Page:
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Mushing Innovations

Caroline Blair-Smith's Stretchy Necklines

Caroline Blair-Smith & Andy Bartleet . 103 Patte Brook Rd . Albany ME 04217
Email: sledpets@megalink.net . Internet: www.sledpets.com . Tel: (207) 824-7292

Running on narrow trails through the woods, I’ve never quite felt I could dispense with necklines from my gangline system. I’d like to, though. My dogs have never registered any complaint, but I just assume that being tugged around by the collar every time you get too far out of place can’t be much fun. A friend told me about working for an Alaskan kennel where they use stretchy necklines. I experimented with them last winter and all of this fall, decided I like them and thought I’d share what I’ve learned.

When there’s no tension on them, the stretchy neckline is the same length as my standard neckline: short enough that it’s pretty rare for a dog to get a front leg over it. When the dog needs a little more room, it stretches an additional 40% or so. The extra six or seven inches gives dogs a moment to recover from a stumble, swing wide around a rough patch of trail or grab a mouthful of snow before being tugged along by the collar. I’ve especially appreciated how forgiving these necklines are with young pups who are still trying to figure out what all the lines will let them do; as they move out of position, they feel the gentle stretch first and soon learn to use it as a guide to avoid a big yank. I have seen no increase in wandering, dipping or other non-pulling behaviors; most of the dogs run along with the necklines completely slack, as before. The stretchy necklines just give them more space to run according to the terrain and to take care of business as needed.

I never did find out how the Alaska kennel made them, so there may be lots of better ideas out there. Anyway, I make mine by tying a loop of 1/8” shock (bungee) cord into the middle section of an over-long neckline--all the length not already filled by the splice. The pictures below show the construction of a neckline that expands from about 14” to a little over 20”.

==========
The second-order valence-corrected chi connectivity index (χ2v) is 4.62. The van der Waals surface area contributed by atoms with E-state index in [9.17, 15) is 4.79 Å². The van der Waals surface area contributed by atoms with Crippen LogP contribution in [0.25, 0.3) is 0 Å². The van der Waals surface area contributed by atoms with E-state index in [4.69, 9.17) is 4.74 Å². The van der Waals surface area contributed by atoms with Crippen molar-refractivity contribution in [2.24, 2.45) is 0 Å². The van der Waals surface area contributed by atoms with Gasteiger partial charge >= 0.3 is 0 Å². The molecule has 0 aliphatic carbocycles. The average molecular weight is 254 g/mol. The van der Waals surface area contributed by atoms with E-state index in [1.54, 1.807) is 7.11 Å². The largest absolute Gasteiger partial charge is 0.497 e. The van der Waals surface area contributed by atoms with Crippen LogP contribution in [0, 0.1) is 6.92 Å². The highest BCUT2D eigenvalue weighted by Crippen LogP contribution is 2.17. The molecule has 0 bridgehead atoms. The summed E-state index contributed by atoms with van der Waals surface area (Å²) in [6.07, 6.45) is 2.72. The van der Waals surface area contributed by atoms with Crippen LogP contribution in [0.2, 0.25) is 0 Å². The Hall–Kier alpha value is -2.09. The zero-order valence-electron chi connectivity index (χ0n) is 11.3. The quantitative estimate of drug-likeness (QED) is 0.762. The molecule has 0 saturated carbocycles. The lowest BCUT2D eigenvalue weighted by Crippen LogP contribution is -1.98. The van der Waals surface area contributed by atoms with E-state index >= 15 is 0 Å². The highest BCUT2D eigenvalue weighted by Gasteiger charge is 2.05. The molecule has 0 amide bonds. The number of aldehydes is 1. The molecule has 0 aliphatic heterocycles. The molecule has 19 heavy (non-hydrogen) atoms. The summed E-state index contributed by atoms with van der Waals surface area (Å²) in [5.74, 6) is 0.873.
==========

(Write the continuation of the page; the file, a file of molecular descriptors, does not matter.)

Stretch 1

Begin by making an over-long neckline. (This one’s 8-strand polyethylene, which I don’t normally use, but the pictures are clearer. 16-strand works the same way, and is actually a little easier to work with.) Wrap electrician’s tape around the shock cord and cut to the length of the neckline without the eyes.

Stretch 3

Insert a fid into the center section of the neckline, starting as close to the splice as possible and milk the neckline along it. Wrap the middle of the shock cord around the eye and insert both ends into the fid.

Push the fid out of the neckline, again getting as close to the splice as possible. Make sure the ends of the shock cord are inserted fully into the fid. Stretch 4
Stretch 5 Remove the fid and keep hold of the ends of the shock cord or the neckline will return to its normal length, sucking the ends back in where you’ll never find them.
Wrap one end of the shock cord around the neckline and tie a waterman knot (also called a single fisherman’s bend). For help with this knot, see http://en.wikipedia.org/wiki/Waterman%27s_knot Stretch 6
Stretch 7 Tuck one tail of the waterman knot into the neckline and, creating slack from the far end if necessary, tuck the knot completely into the neckline.

The finished neckline with no tension.

Stretch 8

The finished neckline under tension. (Yes, I am holding it with my foot to free up a hand to operate the camera.) You can see the bulge of the knot at about the 14” mark. To finish, a 1/4” snap gets girth hitched to one end and the other end is girth hitched onto the center line, or put a snap at each end and it’s a leader neckline.

Stretch 9


Provided by Caroline Blair-Smith, November 25, 2008

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